About the CCTV New Year’s Gala
 

Since its very first airing in 1983, the Spring Festival Gala has captured an audience of millions. In 2010, the live Gala had a viewership of 730 million; in 2014, it had reached a viewership of 900 million, and in 2019, over a billion people watched the Gala on TV and online, making the show much bigger in terms of viewership than, for example, the Super Bowl.

The show lasts a total of four hours, and has around 30 different acts, from dance to singing and acrobatics. The acts that are both most-loved and most-dreaded are the comic sketches (小品) and crosstalk (相声); they are usually the funniest, but also convey the most political messages.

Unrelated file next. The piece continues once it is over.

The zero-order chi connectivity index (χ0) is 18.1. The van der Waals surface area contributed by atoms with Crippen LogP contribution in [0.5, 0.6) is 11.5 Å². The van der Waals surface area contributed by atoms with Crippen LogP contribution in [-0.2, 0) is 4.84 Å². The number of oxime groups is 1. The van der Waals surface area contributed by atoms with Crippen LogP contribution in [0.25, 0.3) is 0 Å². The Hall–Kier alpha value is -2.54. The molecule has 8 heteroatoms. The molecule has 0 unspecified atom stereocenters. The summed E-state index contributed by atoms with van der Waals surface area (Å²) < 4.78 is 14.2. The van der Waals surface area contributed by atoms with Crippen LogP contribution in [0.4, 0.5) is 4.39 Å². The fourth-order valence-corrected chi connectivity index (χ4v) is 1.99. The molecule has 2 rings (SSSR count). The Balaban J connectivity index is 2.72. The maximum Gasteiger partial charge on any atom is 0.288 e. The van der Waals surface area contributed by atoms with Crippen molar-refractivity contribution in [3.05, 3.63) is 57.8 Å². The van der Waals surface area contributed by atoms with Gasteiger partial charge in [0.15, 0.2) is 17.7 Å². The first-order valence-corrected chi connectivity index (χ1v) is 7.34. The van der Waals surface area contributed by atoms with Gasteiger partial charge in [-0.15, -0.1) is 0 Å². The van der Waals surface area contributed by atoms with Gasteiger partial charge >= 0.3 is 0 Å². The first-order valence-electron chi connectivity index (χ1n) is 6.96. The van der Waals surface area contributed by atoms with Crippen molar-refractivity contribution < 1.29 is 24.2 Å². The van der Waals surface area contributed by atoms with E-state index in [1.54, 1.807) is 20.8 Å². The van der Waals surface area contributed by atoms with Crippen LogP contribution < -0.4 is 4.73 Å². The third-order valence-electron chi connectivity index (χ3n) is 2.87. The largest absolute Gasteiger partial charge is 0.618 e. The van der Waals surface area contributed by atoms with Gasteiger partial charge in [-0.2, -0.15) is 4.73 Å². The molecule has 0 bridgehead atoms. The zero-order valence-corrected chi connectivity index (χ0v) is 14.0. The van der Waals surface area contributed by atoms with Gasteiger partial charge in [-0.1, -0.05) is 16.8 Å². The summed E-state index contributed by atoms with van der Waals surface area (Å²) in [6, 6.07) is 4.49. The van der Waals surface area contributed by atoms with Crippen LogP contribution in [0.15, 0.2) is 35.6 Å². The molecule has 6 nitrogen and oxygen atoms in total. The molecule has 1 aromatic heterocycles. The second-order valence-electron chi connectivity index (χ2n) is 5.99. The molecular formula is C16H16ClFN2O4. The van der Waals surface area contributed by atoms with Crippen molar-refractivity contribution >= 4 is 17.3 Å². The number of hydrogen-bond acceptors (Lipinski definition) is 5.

As viewer ratings of the CCTV Gala in the 21st century have skyrocketed, so has the critique on the show – which seems to be growing year-on-year.

According to many viewers, the spectacle generally is often “way too political” with its display of communist nostalgia, including the performance of different revolutionary songs such as “Without the Communist Party, There is No New China” (没有共产党就没有新中国).

To take a look at what was going on during the Spring Gala’s previous shows, also see how What’s on Weibo covered this event in 2016, in 2017, in 2018, and in 2019.

 
Live updates
 

Check for some live updates below. (We might be quiet every now and then, but if you leave this page open you’ll hear a ping when we add a new post).

By Manya Koetse and Miranda Barnes
Follow @whatsonweibo

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China Memes & Viral